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Trip Hop - Released January 1, 1998 | Circa

Distinctions The Qobuz Ideal Discography - Sélection du Mercury Prize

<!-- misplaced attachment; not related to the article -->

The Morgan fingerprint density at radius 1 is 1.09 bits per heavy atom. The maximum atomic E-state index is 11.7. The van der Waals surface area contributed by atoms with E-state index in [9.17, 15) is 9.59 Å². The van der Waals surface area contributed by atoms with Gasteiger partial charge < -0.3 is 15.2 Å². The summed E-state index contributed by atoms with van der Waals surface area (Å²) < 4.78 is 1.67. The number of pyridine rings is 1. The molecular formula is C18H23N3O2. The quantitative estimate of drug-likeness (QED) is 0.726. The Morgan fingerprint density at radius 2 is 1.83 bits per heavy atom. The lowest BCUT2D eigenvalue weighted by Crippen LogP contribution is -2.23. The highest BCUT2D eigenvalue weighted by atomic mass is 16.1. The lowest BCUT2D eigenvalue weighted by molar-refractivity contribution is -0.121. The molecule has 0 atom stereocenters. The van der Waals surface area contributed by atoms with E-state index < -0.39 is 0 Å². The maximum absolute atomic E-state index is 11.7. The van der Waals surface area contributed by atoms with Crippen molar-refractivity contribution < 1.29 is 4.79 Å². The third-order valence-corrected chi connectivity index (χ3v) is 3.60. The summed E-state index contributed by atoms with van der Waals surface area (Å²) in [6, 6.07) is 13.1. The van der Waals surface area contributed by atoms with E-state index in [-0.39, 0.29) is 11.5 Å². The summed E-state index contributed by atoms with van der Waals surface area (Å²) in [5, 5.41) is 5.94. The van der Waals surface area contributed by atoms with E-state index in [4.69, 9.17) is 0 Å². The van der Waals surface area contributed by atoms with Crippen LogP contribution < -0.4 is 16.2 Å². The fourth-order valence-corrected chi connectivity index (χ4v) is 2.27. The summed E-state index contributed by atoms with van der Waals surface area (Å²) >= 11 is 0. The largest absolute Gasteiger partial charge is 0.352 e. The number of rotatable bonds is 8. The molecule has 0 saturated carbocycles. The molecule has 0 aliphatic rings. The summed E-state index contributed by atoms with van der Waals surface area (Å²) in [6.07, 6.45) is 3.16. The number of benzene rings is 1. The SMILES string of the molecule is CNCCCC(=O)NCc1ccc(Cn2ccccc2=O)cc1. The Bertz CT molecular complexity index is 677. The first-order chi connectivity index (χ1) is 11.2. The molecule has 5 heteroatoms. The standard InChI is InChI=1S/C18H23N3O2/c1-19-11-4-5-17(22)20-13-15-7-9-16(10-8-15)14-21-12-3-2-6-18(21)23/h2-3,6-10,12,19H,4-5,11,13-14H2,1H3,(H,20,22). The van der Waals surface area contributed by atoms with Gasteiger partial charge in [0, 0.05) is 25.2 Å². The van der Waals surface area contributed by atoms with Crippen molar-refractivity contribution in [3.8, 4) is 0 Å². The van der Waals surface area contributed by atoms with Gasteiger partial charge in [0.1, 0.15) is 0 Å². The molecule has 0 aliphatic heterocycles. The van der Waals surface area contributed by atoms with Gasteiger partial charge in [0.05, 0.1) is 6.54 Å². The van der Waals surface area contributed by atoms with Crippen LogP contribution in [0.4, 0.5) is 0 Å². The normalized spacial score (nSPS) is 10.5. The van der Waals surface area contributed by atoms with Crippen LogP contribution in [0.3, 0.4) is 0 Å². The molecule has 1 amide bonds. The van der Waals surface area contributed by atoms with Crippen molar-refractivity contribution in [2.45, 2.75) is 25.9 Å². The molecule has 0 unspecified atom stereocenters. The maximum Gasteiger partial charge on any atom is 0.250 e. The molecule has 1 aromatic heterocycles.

Increasingly ignored amidst the exploding trip-hop scene, Massive Attack finally returned in 1998 with Mezzanine, a record immediately announcing not only that the group was back, but that they'd recorded a set of songs just as singular and revelatory as on their debut, almost a decade back. It all begins with a stunning one-two-three-four punch: "Angel," "Risingson," "Teardrop," and "Inertia Creeps." Augmenting their samples and keyboards with a studio band, Massive Attack open with "Angel," a stark production featuring pointed beats and a distorted bassline that frames the vocal (by group regular Horace Andy) and a two-minute flame-out with raging guitars. "Risingson" is a dense, dark feature for Massive Attack themselves (on production as well as vocals), with a kitchen sink's worth of dubby effects and reverb. "Teardrop" introduces another genius collaboration -- with Elizabeth Fraser from Cocteau Twins -- from a production unit with a knack for recruiting gifted performers. The blend of earthy with ethereal shouldn't work at all, but Massive Attack pull it off in fine fashion. "Inertia Creeps" could well be the highlight, another feature for just the core threesome. With eerie atmospherics, fuzz-tone guitars, and a wealth of effects, the song could well be the best production from the best team of producers the electronic world had ever seen. Obviously, the rest of the album can't compete, but there's certainly no sign of the side-two slump heard on Protection, as both Andy and Fraser return for excellent, mid-tempo tracks ("Man Next Door" and "Black Milk," respectively). ~ John Bush